May 31, 2011

It's okay to be an outsider

Popular kids - they aren't always the nicest ones in school. We've seen the story told over and over in teen movies and if we give ourselves permission to remember, we'll know that it happened when we went to school too.  

Optimist Clubs are great at recognizing students for doing remarkable things and many think it is especially important to find those that excel in areas other than athletics and grades. Every child is different; every person has individual strengths and weaknesses and some will inevitably be outsiders. According to Alexandra Robbins, that's okay. What a great message to send to students everywhere.

What is your Optimist Club doing to help students fit in, or to be comfortable in just being themselves? Please leave a comment ant tell us all about it.

May 30, 2011

Patriotism on parade

Optimist Clubs love a parade, especially when it is a day to be thankful and patriotic. After all, nothing is more American; nothing says hometown more than a parade.

In combination with the R.O.T.C. programs at Canoga Park, El Camino and Cleveland, High Schools, the Optimist Club of West Hills, California saluted the fallen during the Memorial Day Celebration. A simple float, a simple message that means so much to so many.  Thank you.

May 29, 2011

The Grand Rapids Experience

In January, Newsweek proclaimed that Grand Rapids, Michigan was a dying city. The city responded by making this awesome video, a record-setting lip sync project of  American Pie. I can't imagine a better post for Music Sunday.

It's full of memories - perfect for a holiday weekend when we gather with friends and families and share stories, old and new.

It's full of pride - perfect for patriotism and commitment to our local communities that are demonstrated by Optimist Clubs every day.

It's full of hope - hope is optimism in action.

And my favorite - The working title is "The Grand Rapids LipDub," but its message is "Experience Grand Rapids."  I think you'll Experience Optimism too.  Enjoy.

Shout out to The Friday Awesome on The Maddow Blog for leading me to this YouTube video.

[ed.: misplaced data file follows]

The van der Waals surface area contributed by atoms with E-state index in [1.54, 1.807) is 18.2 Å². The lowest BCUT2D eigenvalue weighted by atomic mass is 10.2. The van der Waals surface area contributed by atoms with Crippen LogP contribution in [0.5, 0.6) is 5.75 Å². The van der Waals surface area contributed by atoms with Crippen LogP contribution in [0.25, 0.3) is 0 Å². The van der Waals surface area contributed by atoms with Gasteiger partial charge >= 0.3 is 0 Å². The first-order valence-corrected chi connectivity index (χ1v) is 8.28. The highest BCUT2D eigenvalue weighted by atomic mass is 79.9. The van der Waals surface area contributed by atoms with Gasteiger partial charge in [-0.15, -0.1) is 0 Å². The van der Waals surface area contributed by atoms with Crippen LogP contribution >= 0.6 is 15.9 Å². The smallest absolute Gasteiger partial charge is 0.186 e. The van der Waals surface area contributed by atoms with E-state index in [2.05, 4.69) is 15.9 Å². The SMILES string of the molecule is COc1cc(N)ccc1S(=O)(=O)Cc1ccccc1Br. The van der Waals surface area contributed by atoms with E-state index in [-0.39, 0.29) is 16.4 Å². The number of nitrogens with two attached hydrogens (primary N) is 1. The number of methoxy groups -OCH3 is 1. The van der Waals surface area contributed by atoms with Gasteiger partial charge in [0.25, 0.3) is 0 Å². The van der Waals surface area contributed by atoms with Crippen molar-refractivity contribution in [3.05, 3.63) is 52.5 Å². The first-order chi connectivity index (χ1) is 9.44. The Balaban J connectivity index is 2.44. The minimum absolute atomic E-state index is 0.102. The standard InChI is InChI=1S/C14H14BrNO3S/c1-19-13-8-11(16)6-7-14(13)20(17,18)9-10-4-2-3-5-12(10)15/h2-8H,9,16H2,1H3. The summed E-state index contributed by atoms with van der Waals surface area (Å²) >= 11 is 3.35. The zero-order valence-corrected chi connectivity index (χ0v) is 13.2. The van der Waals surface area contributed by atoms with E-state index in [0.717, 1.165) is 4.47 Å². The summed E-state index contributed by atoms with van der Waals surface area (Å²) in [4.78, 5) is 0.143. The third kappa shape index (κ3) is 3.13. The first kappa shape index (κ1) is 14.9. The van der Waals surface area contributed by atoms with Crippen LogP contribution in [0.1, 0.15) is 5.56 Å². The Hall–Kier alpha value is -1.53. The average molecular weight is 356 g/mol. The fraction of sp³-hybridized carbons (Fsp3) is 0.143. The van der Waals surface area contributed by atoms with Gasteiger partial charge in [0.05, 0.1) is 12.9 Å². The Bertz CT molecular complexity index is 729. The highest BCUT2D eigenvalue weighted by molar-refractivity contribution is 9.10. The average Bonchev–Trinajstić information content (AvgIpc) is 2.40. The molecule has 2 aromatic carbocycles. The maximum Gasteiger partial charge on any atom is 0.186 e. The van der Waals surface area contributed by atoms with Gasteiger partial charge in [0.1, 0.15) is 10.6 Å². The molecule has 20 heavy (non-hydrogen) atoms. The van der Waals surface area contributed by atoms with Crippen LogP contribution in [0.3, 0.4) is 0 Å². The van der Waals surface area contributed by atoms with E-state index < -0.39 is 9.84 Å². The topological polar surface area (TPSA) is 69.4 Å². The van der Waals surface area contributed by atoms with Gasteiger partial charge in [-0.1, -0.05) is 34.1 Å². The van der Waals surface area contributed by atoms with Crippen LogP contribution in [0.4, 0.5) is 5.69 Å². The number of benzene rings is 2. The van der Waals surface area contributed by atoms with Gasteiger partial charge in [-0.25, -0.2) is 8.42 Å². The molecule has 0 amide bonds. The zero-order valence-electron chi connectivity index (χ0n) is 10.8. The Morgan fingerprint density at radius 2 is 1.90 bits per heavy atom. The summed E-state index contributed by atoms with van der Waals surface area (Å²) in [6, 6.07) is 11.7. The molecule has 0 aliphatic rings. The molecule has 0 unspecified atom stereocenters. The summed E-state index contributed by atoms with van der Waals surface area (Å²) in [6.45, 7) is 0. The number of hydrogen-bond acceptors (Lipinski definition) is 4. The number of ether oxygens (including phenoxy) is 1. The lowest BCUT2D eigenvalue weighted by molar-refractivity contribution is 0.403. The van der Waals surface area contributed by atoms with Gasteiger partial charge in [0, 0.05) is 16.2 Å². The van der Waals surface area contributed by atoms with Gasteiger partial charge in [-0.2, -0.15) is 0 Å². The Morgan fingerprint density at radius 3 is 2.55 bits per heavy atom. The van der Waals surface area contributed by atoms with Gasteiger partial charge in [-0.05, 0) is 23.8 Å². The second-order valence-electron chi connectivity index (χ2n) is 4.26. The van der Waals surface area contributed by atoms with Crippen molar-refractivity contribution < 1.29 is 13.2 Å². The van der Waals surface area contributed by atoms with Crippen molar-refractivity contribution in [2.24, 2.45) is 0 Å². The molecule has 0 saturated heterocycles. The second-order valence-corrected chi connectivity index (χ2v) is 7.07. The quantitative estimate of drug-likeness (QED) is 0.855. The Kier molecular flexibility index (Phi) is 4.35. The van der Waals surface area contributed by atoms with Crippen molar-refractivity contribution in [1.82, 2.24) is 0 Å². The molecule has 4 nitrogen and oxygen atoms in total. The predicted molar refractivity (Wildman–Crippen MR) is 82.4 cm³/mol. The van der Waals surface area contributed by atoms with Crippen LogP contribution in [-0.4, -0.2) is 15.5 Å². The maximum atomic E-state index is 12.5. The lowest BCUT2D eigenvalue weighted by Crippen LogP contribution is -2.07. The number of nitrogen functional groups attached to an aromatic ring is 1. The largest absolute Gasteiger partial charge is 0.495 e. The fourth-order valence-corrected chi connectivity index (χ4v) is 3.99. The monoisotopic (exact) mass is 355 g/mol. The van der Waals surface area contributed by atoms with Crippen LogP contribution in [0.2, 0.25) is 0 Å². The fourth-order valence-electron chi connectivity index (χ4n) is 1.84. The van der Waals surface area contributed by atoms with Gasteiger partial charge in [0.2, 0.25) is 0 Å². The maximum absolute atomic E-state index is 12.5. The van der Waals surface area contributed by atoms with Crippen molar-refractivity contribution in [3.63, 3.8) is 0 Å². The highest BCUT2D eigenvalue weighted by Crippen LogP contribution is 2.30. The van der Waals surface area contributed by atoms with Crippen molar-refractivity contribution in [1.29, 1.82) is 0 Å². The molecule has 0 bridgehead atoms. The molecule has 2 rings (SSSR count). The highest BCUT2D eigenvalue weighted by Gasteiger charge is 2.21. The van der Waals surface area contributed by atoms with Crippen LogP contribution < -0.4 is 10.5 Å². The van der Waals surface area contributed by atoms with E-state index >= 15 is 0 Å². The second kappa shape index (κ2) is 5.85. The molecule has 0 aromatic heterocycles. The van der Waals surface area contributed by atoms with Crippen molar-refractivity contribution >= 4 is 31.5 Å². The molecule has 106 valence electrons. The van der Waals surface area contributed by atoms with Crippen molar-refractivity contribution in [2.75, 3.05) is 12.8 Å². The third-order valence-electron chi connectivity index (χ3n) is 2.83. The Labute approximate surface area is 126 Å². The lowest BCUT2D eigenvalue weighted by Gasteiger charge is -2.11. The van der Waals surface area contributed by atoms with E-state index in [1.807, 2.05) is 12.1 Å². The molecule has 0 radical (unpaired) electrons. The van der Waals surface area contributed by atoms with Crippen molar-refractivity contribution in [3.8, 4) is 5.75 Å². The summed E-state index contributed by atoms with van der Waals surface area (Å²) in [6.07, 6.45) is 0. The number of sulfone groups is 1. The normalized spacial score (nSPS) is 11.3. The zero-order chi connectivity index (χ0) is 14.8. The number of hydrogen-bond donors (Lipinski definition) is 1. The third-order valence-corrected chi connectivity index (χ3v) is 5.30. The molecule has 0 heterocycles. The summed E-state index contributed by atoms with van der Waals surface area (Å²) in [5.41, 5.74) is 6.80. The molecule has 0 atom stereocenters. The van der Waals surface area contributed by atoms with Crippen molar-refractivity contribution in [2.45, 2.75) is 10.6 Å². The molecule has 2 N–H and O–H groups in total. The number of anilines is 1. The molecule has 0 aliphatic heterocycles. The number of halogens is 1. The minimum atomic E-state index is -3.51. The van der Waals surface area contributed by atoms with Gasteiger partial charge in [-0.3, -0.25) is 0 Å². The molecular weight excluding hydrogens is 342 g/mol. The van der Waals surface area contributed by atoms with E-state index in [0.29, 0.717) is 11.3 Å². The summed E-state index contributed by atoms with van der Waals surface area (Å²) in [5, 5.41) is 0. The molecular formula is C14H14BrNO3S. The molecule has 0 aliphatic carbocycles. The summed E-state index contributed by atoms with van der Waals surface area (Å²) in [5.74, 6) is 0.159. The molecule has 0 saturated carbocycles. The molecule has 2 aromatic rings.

May 27, 2011

Optimists encourage physical fitness

Childhood obesity is a major problem in the United States. As technology makes it easier for students to be more sedentary, it becomes more important for adults to help them find ways to stay active. Not everyone is an athlete, but everyone can benefit from a little athletic training.

That's part of the appeal for the Optimist Club of Knoxville "Boys and Girls Club Fitness Authority" program.

Members at the Boys and Girls Club are encouraged to take part in activities that help them learn about sports culture and history, nutrition and physical fitness.

Next, they participate in simple tests of endurance, flexibility, and strength. The Optimist Club is there to help measure their fitness level and encourage participation and elevate the children's self esteem.

Photos for push-ups, sit-ups, and the awards ceremony are shown here. See more pictures at the Optimist Club of Knoxville website.

May 25, 2011

A very special project

Optimist Clubs rush to get many of their programs completed before the end of the school year. That may seem odd, as children really need things to do and places to go in the summer months. However, it is easy to engage with them while the students are still in session. Sometimes the school or school district can be a big help, and that is exactly the relationship between the Optimist Club of Jerome, Idaho and the Jerome School District for the Special Needs Fishing Derby.

The school's role: they provide the buses to get the kids to and from the event.

Sheri Mitchell, Project Chairman, the Special Needs Fishing Derby describes the event: 
The Special Needs Fishing Derby is a free event to students of all ages with physical and mental disabilities in the Jerome area. It is the only field trip for the special needs students in the Jerome High School. The students, with the help of paraprofessionals, aides, and volunteers, fish for the day making all the noise they want. They bring their lunches and at the end of the day, take home their catch. The pond is stocked with local trout that range up to 6 lbs. in size! All poles, hooks, sinkers, worms and bottled water are provided for free.
The primary goal is to make sure that each child catches a really big fish! It is also a goal that this project does not cost the Jerome Optimist Club any money as members want this to be a project that finds support, donations and volunteers in the community.